Move and Store
The “move and store” law can be found in MGL Ch. 239 Section 4, “Storage of property removed; liens and enforcement; penalties.” In a nutshell, the law requires the landlord to pay to move an evicted tenant’s belongings, and to store those belongings for three months.
Here is the detailed process:
1. Landlord carries eviction all the way through court.
- The landlord gets a “judgment for possession” and then an “execution” that says the tenant will be forcibly removed.
- A constable or sheriff is hired to deliver appropriate notices, including the selection of a final destination for the tenant’s belongings.
- The final destination must be a warehouse
- within 20 miles of the rented premises,
- licensed, and
- There are only 33 approved locations in the state.
2. Landlord Pays to Schedule the Move
In order to schedule the move, you will have to pay for the movers and for three months of storage.
- Movers usually charge minimums, so even studios may be subject to “two people, four hours each.”
- Insect extermination and other treatments are common up-charges and cannot be avoided.
3. Day of Execution
- If the tenant leaves in the 48 hours between notice and execution, you’re all set. You may request a refund from the movers.
- Most likely, if the tenant doesn’t leave, you or your agent will have to show up at the eviction.
- Also present must be the sheriff or constable and the mover.
- The tenant may request in writing that the mover take their belongings to a different warehouse.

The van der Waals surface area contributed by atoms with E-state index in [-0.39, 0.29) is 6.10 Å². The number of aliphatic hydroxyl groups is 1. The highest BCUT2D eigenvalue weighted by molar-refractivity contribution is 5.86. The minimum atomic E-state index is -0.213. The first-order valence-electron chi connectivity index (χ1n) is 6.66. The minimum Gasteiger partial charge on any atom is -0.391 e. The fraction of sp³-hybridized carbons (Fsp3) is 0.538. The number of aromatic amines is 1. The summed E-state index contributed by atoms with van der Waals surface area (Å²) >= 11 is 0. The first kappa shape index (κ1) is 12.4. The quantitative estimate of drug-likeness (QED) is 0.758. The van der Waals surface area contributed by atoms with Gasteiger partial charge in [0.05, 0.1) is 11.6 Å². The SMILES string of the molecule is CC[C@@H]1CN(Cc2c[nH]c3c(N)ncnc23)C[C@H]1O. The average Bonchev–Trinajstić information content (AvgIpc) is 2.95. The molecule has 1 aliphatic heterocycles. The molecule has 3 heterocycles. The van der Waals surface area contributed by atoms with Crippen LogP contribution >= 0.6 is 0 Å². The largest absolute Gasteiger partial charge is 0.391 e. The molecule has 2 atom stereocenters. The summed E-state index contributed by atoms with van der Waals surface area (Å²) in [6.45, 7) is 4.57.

- All belongings must be moved, even if they appear to be trash, unless they represent a blatant health risk.
4. Go Back to Court
After the move-out, you must file another lawsuit against the tenant to recover your money.
The law says, “The plaintiff [landlord] shall be entitled to reimbursement by the defendant for any costs and fees so advanced.”
Good luck collecting. MGL Ch 235 Section 34 says the following cannot be collected:
- Any cash that would cause the tenant to have less than $2,500;
- Any wages that would cause the tenant to dip below 85% of weekly wages or $450/wk ($550/wk by 2017), whichever is greater.
- Any value from public assistance (WIC, Section 8, unemployment, retirement, SSI, disability, etc.).
Most tenants who were just evicted are “judgment proof” and cannot be made to pay either rent owed or the cost of moving and storage
Judges will assume that a tenant receiving public assistance would be giving all of that value to a creditor. You shouldn’t even attempt argue that point. If the tenant receives public assistance, you will not be able to collect.
Judgments last for 20 years. Wait a while. It’s not unheard of that a tenant will seek to buy their first home, and then the judgment for unpaid rent will appear on their record, preventing them from securing a mortgage. In that case, they will contact you to atone.